Putting a price on carbon emissions

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Let’s talk about the environment. Not our community or our social space, but our physical environment and its state of being. We are in an age where climate change, global warming and other environmental concerns are very contentious and polarizing issues. Due to it being such a broad topic, it becomes challenging to reach a consensus on solutions to mitigate the risks we’re facing.

Without delving too much into the scientific realm, first and foremost, it is imperative to understand that climate change is real and the process is undeniably being intensified by human activities. This is not a made up topic as some have been led to believe.

The range of human activities varies from sector to sector. In the case of Canada, we have a rich resource-based economy and are fortunate to have natural resources which we can utilize. In the process of doing that, it is crucial to strike a fair balance between the exploitation of these resources for economic gains while maintaining our integrity to the environment and the core principles of sustainability. This is a topic with a multitude of factors, involving unique stakeholders, having a variety of risks and proposed solutions and much more. But let’s be a little more specific and look at the recent first minister’s conference.

Our newly elected Liberal government ran on an election campaign to mitigate environmental risks while protecting our economy. Based on that, the proposal for a national carbon tax is up for discussion. The talks in Vancouver yielded very little as the premiers were unable to reach a consensus on how to proceed with the issue, each keeping in mind the needs of their provinces. But this is something we need to take quick action with.

We must put a price on carbon, both for the producers and the consumers. It has to be a two-way street in which we cannot put the sole blame on corporations exploiting carbon for monetary gains because us, as consumers of energy, are equally to blame for this. Though we may change our behaviours and lifestyle, like driving a fuel-efficient car, recycling more or biking to work and school, it’s not enough. As a nation in the globalized world, we have to take drastic action towards this issue.

By imposing a carbon tax and putting a price amount on every tonne of greenhouse gases emitted, we are able to reduce our overall greenhouse gas emissions as the market starts to adjust its behaviour in the burning of fossil fuels. The revenue-neutral method implemented by British Columbia is worth looking into.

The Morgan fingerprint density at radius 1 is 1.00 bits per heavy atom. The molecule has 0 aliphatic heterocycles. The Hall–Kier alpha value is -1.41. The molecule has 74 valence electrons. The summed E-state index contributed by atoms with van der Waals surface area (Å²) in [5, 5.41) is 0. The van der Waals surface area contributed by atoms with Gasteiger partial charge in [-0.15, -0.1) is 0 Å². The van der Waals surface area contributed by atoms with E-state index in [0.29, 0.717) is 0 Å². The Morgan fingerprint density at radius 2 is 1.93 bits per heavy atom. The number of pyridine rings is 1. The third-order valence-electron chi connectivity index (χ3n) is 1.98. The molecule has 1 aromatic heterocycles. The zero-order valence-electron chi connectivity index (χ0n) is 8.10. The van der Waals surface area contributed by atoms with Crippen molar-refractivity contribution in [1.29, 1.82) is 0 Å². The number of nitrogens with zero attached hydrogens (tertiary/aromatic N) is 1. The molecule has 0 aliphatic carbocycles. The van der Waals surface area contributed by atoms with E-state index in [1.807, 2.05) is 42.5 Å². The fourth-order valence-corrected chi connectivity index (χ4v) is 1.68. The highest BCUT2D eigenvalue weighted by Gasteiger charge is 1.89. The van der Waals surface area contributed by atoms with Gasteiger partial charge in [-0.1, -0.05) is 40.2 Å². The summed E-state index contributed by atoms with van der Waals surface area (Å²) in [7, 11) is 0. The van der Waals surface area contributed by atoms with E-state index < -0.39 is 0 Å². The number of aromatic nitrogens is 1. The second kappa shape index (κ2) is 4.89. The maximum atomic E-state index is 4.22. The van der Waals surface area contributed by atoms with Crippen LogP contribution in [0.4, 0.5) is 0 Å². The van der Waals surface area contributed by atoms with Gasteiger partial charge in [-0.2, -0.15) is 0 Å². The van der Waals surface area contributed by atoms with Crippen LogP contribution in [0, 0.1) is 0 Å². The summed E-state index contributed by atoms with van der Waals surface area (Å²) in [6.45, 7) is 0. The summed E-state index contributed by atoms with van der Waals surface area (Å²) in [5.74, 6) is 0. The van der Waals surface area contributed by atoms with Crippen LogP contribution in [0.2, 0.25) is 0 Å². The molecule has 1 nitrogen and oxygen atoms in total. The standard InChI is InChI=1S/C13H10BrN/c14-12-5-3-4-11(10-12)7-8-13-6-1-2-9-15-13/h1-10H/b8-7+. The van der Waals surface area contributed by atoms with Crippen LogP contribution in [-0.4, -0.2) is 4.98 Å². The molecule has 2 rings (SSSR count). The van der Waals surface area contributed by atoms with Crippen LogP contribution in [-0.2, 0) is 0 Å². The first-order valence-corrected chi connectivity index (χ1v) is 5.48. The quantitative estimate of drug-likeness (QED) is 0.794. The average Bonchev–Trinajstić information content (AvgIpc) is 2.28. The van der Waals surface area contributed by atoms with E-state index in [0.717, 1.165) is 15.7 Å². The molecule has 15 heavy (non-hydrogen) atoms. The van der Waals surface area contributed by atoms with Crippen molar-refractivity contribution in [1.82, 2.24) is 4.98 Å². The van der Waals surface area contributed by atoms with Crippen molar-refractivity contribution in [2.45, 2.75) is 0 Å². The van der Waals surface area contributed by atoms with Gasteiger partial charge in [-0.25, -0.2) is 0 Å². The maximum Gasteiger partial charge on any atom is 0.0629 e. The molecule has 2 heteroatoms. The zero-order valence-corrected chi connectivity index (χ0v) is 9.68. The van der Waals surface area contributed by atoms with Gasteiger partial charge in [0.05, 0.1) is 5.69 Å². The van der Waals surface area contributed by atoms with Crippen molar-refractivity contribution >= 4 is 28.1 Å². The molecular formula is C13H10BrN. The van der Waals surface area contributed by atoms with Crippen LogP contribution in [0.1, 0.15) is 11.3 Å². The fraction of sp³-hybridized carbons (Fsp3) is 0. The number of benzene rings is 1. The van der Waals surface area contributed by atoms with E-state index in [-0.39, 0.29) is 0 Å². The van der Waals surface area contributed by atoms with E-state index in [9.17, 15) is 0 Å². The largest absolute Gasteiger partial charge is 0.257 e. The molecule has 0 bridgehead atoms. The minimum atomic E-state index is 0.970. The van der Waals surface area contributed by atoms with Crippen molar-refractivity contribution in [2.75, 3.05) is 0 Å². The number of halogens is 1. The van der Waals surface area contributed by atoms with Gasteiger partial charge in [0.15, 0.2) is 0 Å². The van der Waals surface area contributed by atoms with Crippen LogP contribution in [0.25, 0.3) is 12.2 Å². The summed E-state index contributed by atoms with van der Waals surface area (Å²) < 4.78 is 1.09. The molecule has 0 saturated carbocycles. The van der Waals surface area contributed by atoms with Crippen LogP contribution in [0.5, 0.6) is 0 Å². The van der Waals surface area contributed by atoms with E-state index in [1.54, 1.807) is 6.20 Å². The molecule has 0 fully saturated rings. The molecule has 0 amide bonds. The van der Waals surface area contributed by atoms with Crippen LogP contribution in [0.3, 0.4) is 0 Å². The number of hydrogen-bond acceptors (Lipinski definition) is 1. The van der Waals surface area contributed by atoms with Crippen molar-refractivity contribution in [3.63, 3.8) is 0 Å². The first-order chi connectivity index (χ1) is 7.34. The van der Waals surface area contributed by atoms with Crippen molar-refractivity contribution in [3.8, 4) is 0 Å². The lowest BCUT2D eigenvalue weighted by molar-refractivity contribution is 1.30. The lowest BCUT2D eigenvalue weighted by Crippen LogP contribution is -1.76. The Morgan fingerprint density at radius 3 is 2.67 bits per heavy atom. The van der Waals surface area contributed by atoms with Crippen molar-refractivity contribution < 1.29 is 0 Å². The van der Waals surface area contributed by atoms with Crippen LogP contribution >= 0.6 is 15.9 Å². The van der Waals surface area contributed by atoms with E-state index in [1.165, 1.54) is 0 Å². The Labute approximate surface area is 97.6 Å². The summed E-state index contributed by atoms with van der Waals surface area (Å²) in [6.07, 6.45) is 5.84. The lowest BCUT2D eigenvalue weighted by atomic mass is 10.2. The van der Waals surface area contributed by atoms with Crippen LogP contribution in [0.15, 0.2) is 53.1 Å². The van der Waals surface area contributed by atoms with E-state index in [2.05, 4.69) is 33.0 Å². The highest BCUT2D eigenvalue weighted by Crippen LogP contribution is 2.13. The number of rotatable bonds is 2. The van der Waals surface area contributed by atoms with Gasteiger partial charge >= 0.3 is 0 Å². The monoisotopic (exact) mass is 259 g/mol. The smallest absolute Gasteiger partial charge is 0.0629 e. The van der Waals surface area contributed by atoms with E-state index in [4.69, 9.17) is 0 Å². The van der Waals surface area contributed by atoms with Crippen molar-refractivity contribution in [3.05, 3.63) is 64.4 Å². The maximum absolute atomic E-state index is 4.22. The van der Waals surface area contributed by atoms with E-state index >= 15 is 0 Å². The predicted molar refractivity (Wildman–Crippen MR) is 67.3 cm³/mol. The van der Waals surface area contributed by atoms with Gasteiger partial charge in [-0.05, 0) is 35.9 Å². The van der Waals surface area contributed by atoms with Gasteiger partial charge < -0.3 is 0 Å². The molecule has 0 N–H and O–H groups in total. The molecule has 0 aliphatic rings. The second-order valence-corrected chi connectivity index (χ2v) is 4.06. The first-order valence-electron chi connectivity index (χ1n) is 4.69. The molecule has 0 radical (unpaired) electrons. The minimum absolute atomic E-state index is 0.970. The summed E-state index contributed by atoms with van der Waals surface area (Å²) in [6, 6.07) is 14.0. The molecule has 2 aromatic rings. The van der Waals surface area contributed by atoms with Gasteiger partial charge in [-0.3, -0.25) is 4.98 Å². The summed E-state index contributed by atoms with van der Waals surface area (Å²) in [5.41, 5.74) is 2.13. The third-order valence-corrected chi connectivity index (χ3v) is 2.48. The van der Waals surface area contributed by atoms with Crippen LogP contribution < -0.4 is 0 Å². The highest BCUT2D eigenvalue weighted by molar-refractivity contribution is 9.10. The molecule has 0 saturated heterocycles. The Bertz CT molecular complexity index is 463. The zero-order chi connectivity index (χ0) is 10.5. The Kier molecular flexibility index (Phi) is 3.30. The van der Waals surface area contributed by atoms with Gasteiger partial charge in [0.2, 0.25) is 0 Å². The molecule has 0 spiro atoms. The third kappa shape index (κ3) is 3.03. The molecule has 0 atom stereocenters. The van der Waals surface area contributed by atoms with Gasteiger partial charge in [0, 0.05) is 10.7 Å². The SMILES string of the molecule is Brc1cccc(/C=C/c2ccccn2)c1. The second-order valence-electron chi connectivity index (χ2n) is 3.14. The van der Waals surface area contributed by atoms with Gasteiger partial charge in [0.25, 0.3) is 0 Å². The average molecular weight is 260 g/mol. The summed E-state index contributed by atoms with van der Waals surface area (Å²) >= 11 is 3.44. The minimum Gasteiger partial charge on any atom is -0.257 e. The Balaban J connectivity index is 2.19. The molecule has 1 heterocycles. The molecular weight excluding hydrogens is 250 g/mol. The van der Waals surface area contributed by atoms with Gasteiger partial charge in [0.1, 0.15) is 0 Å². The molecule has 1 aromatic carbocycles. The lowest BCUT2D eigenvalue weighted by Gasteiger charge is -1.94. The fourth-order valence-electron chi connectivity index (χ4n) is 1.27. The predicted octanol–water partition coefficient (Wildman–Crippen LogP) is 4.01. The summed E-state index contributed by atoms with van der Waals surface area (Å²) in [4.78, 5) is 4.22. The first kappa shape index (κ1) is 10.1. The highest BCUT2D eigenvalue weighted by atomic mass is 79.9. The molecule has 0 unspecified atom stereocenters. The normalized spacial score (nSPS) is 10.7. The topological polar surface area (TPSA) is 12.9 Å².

By charging everyone who consumes carbon, British Columbia has been able to reduce the overall emissions of GHGs. The money is allocated back to the public, by decreasing taxes in other realms and so far, this approach has worked. By imposing a national strategy with similar characteristics to the BC model, we may be able to curtail the emissions of GHGs in the long run.

Brad Wall, the premier of Saskatchewan, has stated he will oppose a carbon tax at all costs. Part of that may have to do with the fact that he is going to the polls in less than a month; to talk about imposing a new tax on voters is politically jeopardizing.

However, we have to start looking beyond political gains and whether a party will survive the next election or not.

Patrick Brown, the newly elected leader of the Progressive Conservatives of Ontario has stated his party will support some form of carbon pricing and that is a step in the right direction. It may come as a shock to a lot of Conservative voters that one of their own politicians is talking about the environment and mitigating risks for future sustainability, but he isn’t the first Conservative to do so.

In the years of Brian Mulroney, Margaret Thatcher and Ronald Reagan, each took some sort of action towards the environment, whether be a cap and trade system or carbon pricing.

I am not here to advocate the merits of one method over the other. By getting lost in the details, we lose scope of the bigger picture. This topic is something which goes beyond party lines.

Whether you are a Liberal, Conservative, Democrat, Republican, Libertarian or anyone else, as humans abiding by the social contract, we have to take strict action now to sustain ourselves in the future.

Putting a price on carbon is one way of going about it.

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